Scientist Linda Ivany, a Professor of Evolutionary Paleoecology and Paleoclimate at Syracuse University in upstate New York, and her team studied the remains of a now-extinct Diplomoceras maximum, a fascinating ammonoid. This pre-historic cephalopod-like creature lived about 68 million years ago. The animal was probably most similar to squid but had a unique shell that bent into itself over and over much like a paper clip, as the ammonoid grew. Ivany determined that these underwater creatures lived an astonishing 200 years. The lifespan for modern cephalopods is far shorter than that.
At first glance, a 200-year-old shellfish might seem unremarkable, given that some modern shellfish can live more than twice as long. But D. maximum was a cephalopod, and all modern cephalopods live fast and die young. Octopuses and squid – even the gigantic forms – live no more than about 5 years. Nautilus, shelled cephalopods, can survive into their twenties.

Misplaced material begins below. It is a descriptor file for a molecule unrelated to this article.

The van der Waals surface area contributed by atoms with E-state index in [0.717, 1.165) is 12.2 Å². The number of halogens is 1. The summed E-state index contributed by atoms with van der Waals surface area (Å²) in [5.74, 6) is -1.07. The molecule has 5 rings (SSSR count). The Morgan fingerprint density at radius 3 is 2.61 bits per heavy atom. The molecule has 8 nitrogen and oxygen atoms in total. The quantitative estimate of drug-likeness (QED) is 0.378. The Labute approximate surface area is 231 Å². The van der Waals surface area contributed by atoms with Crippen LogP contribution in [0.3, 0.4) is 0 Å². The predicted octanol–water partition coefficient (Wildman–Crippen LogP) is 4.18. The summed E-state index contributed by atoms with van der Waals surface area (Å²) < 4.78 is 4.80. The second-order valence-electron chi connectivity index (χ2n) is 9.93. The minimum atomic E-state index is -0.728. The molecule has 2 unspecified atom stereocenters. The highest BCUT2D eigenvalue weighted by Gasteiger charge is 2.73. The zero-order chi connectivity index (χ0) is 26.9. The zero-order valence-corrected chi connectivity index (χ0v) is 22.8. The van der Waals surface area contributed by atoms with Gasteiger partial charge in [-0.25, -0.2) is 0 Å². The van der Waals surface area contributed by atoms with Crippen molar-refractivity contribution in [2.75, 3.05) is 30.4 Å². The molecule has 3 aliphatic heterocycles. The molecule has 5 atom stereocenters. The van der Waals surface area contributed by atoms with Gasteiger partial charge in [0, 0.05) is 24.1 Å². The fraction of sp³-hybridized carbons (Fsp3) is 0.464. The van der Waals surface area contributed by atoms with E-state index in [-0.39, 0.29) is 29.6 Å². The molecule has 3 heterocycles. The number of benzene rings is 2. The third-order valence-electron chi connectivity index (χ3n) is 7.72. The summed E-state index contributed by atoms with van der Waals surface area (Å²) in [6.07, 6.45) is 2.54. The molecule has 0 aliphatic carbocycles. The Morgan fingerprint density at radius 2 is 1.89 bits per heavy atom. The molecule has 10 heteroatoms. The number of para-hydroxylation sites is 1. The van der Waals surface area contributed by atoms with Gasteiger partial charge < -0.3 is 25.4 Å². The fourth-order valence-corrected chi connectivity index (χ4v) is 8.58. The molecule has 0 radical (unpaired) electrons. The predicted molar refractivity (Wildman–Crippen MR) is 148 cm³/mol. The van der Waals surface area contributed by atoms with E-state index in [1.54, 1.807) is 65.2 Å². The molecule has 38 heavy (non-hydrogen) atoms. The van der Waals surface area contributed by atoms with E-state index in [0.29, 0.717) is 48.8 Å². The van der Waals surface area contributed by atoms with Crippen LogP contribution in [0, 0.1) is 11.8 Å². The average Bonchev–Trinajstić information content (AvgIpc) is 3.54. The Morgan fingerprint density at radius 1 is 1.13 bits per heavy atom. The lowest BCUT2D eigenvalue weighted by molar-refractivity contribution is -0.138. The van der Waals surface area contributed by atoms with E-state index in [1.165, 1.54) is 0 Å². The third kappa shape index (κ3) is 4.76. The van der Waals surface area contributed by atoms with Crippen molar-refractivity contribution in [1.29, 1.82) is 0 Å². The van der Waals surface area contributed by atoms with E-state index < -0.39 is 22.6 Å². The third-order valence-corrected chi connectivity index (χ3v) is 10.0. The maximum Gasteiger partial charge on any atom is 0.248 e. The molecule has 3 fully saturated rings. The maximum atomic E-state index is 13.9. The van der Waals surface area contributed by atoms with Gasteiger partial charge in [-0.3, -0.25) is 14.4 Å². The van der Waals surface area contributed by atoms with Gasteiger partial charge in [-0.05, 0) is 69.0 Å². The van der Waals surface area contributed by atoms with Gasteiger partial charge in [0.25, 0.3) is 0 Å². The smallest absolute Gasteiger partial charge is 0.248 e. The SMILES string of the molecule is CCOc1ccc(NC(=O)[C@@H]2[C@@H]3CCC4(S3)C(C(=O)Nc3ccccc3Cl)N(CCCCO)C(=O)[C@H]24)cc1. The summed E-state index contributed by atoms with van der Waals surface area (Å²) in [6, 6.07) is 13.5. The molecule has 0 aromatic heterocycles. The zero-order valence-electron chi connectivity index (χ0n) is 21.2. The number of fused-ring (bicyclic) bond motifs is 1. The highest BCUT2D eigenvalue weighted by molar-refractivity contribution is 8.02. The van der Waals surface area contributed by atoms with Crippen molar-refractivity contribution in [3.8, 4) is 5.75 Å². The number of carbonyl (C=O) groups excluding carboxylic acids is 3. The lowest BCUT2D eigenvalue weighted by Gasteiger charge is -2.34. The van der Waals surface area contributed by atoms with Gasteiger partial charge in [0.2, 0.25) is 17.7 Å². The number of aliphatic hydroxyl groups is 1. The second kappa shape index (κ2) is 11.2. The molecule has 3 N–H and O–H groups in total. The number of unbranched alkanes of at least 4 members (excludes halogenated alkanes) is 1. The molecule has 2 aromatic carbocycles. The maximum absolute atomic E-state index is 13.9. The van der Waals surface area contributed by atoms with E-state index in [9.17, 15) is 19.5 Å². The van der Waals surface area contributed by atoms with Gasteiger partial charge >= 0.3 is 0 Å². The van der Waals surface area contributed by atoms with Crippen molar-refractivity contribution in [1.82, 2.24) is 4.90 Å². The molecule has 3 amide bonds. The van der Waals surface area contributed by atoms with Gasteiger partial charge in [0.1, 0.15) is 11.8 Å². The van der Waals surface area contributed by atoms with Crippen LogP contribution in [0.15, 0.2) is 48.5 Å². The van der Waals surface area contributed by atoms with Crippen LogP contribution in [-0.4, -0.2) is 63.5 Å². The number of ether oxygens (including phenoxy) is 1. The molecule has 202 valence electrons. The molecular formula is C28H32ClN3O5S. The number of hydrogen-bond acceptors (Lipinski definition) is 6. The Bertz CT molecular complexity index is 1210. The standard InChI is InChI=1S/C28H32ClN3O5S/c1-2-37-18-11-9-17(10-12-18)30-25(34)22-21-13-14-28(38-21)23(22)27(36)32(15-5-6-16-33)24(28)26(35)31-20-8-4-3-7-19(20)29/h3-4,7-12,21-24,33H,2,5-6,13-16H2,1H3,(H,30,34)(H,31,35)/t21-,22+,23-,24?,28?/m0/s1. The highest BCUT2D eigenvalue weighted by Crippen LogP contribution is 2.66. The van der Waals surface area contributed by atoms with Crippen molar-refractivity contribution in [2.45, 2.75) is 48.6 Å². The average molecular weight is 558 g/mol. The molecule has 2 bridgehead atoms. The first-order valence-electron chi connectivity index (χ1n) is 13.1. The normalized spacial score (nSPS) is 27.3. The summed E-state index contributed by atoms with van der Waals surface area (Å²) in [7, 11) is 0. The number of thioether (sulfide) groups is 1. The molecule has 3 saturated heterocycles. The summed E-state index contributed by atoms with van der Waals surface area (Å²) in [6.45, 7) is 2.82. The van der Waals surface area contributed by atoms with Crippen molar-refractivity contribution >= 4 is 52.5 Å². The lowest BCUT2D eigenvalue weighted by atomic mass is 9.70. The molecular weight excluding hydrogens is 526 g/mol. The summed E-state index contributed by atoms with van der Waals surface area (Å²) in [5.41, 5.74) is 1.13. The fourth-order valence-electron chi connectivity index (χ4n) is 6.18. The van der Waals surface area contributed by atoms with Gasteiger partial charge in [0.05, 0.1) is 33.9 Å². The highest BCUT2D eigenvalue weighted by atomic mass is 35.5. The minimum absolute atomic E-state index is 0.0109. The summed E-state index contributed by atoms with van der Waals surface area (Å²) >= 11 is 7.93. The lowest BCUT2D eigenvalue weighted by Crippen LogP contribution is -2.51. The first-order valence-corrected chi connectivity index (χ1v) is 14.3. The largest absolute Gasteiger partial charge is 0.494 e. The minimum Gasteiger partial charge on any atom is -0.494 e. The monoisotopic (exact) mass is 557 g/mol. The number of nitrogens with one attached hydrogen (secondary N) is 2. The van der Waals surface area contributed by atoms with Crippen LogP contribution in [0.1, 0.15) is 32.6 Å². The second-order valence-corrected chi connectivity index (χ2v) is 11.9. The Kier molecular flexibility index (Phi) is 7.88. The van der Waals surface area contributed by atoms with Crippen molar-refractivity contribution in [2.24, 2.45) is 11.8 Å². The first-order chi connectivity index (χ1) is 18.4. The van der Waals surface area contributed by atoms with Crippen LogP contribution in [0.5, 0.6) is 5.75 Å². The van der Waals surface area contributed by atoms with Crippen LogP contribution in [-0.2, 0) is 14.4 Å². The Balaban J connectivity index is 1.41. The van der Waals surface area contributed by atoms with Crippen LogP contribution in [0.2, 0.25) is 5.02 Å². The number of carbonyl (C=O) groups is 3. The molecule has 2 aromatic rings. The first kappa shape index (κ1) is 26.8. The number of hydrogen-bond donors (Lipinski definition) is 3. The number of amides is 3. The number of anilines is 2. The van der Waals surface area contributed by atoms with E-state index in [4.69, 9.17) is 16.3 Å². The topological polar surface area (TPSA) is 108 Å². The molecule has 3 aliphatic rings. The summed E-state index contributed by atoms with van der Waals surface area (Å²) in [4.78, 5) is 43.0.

The difference is probably the temperature of the water and slower metabolism. The Diplomoceras maximum was believed to live in the waters off of Antarctica, which provided a harsh environment.
Ivany speculates that the ammonite might have had a slow metabolism to cope, and lived a long life as a side effect. Alternatively, a long lifespan might have been an adaptation to maximise the chances of reproducing successfully in such a challenging environment.
via New Scientist
Thanks Don Caldwell!